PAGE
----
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Published On: Thu, Jul 27th, 2017

How to Tell if Your Parking Ticket is Real

There are few things worse than coming back to your car after a day of working or sightseeing to find a ticket waiting for you. You might get a ticket for being too far away from the curb, running out of time on the meter or parking too close to an entrance. Before you reach for your wallet and send in payment though, you need to make sure that ticket is real. Several scam companies now send out tickets and make money for those who pay the fines listed, but you can avoid falling victim to one of those scams.

public domain pic from May 4 1916

Sign Up for Scam Alerts

Whether traveling to a new city for a little fun or heading downtown for work, sign up for scam alerts. These alerts send you emails and text messages to tell you about some of the current scams running. You can learn what to do if you encounter a scammer and where you can report that person. Scam alerts are especially helpful for those traveling to new destinations because you can stay on top of fake tickets and other scams to save some money.

Call the Police Station

Tickets issued by the local police department tend to look and feel real. It should have the seal of the city on the front, list the exact infraction you committed and tell you how you can pay off your ticket. If the ticket uses standard paper, doesn’t have a seal or just doesn’t look official, you can call the police station for help. Officers working for the department may suggest that you bring the ticket in for an inspection. An officer can also search the department records for your name and let you know if you received a ticket.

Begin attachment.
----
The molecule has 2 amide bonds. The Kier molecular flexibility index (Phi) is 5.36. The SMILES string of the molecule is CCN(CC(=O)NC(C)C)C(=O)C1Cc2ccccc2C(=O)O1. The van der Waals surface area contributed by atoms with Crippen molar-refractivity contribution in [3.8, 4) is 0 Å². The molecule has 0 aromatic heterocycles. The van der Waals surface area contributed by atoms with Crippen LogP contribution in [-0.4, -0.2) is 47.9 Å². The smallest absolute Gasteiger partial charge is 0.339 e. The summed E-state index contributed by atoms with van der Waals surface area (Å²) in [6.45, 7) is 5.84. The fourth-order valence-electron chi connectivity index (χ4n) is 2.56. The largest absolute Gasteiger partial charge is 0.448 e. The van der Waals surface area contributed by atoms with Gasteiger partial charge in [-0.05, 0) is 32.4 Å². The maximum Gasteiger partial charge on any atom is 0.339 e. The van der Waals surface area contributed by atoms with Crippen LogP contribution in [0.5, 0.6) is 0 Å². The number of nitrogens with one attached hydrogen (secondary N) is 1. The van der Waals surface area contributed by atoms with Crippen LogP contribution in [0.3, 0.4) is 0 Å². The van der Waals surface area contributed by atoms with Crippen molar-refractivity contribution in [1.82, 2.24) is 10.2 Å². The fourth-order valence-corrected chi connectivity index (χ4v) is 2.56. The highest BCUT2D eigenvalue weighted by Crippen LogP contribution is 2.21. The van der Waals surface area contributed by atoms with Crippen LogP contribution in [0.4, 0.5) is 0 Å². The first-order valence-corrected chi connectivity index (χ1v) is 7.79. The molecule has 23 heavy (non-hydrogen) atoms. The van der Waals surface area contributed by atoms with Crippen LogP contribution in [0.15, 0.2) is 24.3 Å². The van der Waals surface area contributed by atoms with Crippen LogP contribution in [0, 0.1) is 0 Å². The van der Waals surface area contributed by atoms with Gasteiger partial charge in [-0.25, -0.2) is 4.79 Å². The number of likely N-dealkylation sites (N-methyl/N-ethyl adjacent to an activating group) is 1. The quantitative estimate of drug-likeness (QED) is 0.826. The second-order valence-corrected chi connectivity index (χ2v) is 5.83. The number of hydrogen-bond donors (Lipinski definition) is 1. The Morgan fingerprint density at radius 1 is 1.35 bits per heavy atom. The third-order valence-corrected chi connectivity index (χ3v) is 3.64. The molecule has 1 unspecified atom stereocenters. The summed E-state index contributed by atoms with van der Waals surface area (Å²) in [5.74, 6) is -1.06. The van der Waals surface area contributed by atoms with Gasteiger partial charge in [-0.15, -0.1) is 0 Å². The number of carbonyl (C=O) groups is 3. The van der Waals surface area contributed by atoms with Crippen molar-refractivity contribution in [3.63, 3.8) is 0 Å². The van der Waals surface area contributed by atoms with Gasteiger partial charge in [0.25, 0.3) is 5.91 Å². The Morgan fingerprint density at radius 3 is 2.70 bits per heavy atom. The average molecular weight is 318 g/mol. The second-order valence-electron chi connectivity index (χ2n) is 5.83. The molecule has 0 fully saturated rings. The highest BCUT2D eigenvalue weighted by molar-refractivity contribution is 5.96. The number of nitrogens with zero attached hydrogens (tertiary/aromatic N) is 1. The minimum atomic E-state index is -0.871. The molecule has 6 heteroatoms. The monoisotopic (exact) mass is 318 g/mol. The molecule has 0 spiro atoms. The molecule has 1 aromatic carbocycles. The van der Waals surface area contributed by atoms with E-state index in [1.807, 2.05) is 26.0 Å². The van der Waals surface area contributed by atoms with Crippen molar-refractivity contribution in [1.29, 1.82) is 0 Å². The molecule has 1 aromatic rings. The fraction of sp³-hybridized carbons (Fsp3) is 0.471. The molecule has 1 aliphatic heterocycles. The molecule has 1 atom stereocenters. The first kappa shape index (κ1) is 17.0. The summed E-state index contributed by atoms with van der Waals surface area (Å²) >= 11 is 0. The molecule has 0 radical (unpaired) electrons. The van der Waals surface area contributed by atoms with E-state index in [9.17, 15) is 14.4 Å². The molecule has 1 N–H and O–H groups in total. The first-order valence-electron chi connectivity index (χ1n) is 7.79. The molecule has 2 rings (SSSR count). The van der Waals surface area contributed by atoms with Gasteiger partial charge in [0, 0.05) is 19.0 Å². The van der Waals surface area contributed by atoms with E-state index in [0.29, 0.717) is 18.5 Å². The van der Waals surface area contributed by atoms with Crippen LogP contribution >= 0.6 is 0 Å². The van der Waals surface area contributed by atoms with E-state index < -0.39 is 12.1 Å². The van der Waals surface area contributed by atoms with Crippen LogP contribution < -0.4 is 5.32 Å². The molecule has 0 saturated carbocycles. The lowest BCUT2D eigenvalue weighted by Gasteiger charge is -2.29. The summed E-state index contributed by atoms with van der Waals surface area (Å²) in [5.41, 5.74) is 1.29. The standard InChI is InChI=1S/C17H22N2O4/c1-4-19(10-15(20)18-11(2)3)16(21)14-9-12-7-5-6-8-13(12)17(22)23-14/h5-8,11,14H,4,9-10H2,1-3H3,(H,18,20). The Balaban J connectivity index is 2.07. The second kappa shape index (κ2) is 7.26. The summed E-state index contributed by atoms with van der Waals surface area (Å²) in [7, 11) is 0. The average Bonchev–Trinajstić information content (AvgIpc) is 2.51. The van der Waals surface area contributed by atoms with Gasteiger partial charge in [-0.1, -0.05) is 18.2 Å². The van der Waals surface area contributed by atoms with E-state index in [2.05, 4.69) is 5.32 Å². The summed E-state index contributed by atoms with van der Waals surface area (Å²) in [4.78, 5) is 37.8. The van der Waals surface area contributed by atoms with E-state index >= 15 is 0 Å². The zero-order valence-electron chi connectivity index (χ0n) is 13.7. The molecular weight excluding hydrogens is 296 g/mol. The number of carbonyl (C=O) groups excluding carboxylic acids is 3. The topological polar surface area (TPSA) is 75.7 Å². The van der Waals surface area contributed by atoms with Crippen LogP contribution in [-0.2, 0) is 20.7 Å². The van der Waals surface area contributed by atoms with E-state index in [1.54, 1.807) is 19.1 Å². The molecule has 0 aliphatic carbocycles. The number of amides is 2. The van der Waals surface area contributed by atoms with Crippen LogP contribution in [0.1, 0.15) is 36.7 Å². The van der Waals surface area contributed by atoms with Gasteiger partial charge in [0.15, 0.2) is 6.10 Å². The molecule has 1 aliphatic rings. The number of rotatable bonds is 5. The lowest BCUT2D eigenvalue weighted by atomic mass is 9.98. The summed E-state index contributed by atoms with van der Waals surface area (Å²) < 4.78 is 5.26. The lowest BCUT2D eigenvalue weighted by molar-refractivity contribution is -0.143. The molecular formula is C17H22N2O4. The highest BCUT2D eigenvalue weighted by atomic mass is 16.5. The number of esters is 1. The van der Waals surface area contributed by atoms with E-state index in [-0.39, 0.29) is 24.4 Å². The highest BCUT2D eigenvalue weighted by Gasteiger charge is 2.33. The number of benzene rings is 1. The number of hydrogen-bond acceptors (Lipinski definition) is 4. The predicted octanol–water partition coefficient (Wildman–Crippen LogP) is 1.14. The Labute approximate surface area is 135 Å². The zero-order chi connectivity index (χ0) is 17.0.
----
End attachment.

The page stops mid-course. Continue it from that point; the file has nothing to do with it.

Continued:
Report Emails

A common scam making its way around the web today comes from a company called UK Parking Control, which sends out thousands of emails that claim drivers and vehicle owners received tickets for parking infractions. Many people pay those fines without thinking twice. Not only do they lose money, but links inside those virtual tickets can also download malware onto their computers. If you get an email that says you committed an infraction and need to pay a fine, report it to the authorities before paying. The smarter you are, the easier you can determine if a parking ticket is authentic.

Author: Lolita Di

About the Author

- Outside contributors to the Dispatch are always welcome to offer their unique voices, contradictory opinions or presentation of information not included on the site.

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